The Duke Legacy
Washington Duke is very young when he first realizes there is racial discrimination in the South. Living outside of Hillsboro, North Carolina, in the mid-1820s, he is one of ten children in a family that shares the wilderness with bears, rattlesnakes, and mountain lions. Washington learns about the world around him from his scholarly father, nurtures a compassion for others, and eventually grows into a man deeply troubled by the institution of slavery. Unaware of what awaits him, Washington is conscripted into the Confederate Army and reluctantly leaves his three-hundred-acre farm in 1864 to fight in the war.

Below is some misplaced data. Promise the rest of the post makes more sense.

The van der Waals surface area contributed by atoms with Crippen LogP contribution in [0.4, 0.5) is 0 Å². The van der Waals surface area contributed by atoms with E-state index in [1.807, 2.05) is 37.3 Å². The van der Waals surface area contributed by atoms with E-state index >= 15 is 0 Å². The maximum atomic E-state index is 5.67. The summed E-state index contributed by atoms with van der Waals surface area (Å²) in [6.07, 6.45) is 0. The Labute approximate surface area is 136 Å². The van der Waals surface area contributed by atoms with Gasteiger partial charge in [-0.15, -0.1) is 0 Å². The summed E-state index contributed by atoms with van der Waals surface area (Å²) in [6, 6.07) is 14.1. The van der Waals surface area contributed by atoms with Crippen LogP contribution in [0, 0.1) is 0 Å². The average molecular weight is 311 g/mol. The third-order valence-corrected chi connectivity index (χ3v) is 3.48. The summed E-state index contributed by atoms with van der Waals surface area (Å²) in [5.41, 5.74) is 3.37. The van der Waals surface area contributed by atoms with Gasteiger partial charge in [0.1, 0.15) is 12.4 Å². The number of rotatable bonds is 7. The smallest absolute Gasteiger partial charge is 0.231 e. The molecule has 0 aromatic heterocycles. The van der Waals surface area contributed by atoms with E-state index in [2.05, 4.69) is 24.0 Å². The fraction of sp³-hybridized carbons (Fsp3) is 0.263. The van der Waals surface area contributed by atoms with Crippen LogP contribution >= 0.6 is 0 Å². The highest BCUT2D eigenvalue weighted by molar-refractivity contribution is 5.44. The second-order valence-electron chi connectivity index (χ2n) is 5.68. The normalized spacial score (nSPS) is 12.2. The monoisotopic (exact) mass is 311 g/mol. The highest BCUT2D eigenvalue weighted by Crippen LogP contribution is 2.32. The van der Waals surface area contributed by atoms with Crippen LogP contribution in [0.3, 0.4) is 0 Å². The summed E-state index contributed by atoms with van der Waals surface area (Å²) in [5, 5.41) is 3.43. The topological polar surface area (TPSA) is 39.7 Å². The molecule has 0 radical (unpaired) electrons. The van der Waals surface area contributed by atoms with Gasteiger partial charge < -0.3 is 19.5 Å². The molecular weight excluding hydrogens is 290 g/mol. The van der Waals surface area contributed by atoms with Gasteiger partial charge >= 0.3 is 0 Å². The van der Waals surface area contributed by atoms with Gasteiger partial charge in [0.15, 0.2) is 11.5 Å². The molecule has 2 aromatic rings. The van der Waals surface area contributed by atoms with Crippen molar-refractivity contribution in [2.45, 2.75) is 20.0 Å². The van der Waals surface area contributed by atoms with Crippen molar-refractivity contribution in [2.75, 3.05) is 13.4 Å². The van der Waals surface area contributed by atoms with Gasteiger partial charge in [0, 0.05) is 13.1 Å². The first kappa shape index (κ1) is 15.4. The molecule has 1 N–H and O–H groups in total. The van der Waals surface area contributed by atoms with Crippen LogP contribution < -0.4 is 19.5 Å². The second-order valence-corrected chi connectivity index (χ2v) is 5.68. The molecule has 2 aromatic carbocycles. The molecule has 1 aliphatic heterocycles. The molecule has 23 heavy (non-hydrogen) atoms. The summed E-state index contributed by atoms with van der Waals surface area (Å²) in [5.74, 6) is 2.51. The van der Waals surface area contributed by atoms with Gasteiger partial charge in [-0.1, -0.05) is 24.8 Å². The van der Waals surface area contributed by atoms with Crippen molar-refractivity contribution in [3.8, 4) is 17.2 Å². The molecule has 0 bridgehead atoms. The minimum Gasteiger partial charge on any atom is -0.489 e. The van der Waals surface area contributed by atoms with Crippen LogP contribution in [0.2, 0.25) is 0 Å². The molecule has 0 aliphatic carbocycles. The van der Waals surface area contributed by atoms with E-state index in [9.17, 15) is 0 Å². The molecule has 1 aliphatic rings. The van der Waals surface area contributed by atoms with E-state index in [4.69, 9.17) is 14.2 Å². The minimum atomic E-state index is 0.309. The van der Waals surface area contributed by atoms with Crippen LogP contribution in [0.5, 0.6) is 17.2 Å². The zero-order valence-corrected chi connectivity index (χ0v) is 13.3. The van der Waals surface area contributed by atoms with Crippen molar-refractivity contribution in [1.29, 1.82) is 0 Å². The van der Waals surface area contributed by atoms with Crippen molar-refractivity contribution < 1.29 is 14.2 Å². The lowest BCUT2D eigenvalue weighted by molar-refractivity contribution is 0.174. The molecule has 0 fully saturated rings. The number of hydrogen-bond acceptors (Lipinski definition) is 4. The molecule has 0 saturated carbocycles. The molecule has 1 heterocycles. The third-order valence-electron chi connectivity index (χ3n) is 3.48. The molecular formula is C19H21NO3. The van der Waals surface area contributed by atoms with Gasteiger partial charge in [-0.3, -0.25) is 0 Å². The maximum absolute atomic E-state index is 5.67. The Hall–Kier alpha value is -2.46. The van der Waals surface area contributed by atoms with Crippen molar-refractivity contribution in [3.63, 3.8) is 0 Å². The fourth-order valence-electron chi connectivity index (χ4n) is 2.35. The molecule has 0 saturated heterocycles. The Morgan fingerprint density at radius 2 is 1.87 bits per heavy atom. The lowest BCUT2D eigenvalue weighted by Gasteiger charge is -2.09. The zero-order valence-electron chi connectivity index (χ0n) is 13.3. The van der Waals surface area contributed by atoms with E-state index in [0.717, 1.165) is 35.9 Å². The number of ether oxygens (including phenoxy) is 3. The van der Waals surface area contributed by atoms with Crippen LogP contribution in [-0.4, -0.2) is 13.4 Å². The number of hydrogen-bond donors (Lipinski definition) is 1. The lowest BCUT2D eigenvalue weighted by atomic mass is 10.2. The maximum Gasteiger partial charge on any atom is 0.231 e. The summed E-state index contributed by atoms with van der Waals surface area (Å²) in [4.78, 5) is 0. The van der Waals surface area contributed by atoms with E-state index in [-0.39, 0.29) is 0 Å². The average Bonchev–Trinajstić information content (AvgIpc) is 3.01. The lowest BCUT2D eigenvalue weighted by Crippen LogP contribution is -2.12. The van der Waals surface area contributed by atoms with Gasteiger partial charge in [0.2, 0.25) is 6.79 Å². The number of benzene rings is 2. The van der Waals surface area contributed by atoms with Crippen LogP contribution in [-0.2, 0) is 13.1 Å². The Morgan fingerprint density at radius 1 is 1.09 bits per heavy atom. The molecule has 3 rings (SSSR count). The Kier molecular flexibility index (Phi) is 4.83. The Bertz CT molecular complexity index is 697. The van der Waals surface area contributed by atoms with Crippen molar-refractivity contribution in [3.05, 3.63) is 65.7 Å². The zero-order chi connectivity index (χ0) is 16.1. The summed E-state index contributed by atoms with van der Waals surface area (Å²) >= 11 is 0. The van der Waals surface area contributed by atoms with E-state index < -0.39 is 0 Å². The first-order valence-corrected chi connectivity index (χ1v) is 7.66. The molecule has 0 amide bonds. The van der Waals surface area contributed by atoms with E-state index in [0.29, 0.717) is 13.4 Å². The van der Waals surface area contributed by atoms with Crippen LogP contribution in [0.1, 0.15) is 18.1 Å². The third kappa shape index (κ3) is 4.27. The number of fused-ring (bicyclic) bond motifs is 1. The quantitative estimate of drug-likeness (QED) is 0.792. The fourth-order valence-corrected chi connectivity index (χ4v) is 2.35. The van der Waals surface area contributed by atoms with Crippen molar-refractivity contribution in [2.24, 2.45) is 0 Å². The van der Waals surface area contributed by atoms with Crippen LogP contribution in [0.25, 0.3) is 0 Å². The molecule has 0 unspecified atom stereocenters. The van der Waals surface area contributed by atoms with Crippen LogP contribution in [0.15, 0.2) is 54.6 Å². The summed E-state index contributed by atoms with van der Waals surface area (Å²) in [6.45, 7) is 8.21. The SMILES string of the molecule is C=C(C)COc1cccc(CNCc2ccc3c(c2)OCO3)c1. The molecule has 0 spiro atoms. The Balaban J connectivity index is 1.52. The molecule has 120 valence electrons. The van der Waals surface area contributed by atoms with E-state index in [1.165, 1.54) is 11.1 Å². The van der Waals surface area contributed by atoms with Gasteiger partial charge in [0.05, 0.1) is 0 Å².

When the Civil War is over, Washington is left widowed, with nothing but his farm, two blind mules, a wagon load of tobacco, and his four children. Determined to rise from the rubble, Washington soon begins building the foundation for the Duke financial empire—although not without challenges. As Washington ages, his sons eventually capture his dream to establish Duke University. Even with the family’s successes, though, there is tragedy and heartache; Washington’s granddaughter, Doris, dies under suspicious circumstances in 1993 and her estate becomes embroiled in a legal battle.